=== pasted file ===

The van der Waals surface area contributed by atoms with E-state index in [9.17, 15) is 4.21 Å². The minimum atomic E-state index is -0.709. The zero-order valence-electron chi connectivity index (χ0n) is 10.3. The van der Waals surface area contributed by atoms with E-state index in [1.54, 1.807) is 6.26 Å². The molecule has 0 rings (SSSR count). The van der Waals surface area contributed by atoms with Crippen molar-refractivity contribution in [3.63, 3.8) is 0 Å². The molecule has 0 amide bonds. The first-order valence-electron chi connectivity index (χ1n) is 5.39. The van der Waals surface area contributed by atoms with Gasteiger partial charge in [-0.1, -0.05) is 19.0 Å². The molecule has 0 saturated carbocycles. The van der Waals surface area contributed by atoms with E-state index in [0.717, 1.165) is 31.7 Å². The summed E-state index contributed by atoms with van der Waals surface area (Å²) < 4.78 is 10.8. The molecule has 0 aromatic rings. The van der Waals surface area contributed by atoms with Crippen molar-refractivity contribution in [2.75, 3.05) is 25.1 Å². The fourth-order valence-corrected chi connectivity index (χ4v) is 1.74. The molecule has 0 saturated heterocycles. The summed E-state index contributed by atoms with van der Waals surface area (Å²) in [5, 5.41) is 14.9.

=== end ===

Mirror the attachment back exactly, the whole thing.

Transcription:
The van der Waals surface area contributed by atoms with E-state index in [9.17, 15) is 4.21 Å². The minimum atomic E-state index is -0.709. The zero-order valence-electron chi connectivity index (χ0n) is 10.3. The van der Waals surface area contributed by atoms with E-state index in [1.54, 1.807) is 6.26 Å². The molecule has 0 rings (SSSR count). The van der Waals surface area contributed by atoms with Crippen molar-refractivity contribution in [3.63, 3.8) is 0 Å². The molecule has 0 amide bonds. The first-order valence-electron chi connectivity index (χ1n) is 5.39. The van der Waals surface area contributed by atoms with Gasteiger partial charge in [-0.1, -0.05) is 19.0 Å². The molecule has 0 saturated carbocycles. The van der Waals surface area contributed by atoms with E-state index in [0.717, 1.165) is 31.7 Å². The summed E-state index contributed by atoms with van der Waals surface area (Å²) < 4.78 is 10.8. The molecule has 0 aromatic rings. The van der Waals surface area contributed by atoms with Crippen molar-refractivity contribution in [2.75, 3.05) is 25.1 Å². The fourth-order valence-corrected chi connectivity index (χ4v) is 1.74. The molecule has 0 saturated heterocycles. The summed E-state index contributed by atoms with van der Waals surface area (Å²) in [5, 5.41) is 14.9.